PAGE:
Relationship Formation and Stability in Emerging Adulthood: Do Sex Ratios Matter?
Research links sex ratios with the likelihood of marriage and divorce. However, whether sex ratios similarly influence precursors to marriage-transitions in and out of dating or cohabiting relationships-is unknown. Utilizing data from the Toledo Adolescent Relationships Study (TARS) and the 2000 census, this study assesses whether sex ratios influence the formation and stability of emerging adults' romantic relationships. Findings show that relationship formation is unaffected by partner availability, yet the presence of partners increases women's odds of cohabiting, decreases men's odds of cohabiting, and increases number of dating partners and cheating among men. It appears that sex ratios influence not only transitions in and out of marriage, but also the process through which individuals search for and evaluate partners prior to marriage.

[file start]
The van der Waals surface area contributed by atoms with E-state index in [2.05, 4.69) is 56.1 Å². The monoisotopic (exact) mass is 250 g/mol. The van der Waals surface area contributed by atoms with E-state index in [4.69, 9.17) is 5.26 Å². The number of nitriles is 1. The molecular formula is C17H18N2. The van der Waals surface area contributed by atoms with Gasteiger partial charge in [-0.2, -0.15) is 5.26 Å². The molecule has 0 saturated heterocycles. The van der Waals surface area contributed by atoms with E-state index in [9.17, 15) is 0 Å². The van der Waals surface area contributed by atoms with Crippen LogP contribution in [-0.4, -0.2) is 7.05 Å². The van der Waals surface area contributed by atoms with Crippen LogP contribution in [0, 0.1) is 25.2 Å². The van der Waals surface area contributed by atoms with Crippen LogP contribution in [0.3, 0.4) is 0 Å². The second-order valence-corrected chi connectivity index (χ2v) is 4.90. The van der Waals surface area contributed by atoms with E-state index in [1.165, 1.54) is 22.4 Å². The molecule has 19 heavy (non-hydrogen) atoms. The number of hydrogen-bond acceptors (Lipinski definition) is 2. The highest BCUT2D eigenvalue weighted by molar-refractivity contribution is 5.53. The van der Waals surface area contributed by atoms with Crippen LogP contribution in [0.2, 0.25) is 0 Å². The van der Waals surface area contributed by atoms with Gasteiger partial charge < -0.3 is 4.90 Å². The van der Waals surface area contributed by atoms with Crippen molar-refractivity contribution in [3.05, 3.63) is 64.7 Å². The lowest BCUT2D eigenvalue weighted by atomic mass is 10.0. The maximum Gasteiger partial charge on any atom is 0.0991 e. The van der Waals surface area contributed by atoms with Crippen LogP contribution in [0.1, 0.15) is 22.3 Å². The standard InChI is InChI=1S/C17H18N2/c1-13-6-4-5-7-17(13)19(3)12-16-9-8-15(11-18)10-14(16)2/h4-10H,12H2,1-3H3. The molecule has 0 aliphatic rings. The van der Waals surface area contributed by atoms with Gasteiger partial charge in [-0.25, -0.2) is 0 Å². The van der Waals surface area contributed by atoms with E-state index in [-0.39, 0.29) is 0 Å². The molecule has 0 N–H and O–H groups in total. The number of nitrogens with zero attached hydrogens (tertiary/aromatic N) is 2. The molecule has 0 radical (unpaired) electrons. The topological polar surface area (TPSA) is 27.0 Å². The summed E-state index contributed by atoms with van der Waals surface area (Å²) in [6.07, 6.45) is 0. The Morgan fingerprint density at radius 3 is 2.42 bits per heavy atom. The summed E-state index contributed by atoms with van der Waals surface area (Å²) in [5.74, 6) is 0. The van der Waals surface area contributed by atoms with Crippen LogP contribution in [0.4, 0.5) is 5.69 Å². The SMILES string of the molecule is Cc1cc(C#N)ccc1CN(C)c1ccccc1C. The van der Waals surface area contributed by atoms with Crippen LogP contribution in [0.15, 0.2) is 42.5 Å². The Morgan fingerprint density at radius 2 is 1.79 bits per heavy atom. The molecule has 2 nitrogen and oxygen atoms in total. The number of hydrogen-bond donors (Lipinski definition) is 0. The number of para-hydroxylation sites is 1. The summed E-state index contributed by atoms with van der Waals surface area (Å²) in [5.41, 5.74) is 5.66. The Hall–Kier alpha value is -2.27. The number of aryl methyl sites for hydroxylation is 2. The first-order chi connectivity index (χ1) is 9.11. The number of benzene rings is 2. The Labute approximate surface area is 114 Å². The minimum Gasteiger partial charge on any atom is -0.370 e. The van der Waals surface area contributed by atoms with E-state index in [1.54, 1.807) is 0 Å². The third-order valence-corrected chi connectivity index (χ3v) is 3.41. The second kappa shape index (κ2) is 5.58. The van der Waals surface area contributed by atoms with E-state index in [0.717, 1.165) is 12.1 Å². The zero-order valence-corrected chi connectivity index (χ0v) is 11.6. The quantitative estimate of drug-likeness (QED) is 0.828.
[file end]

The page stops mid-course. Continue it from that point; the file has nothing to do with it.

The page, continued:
Availability via databases maintained by the United States National Library of Medicine.
Warner, Todd D.; Manning, Wendy D.; Giordano, Peggy C.; and Longmore, Monica A., "Relationship Formation and Stability in Emerging Adulthood: Do Sex Ratios Matter?" (2011). Sociology Faculty Publications. 40.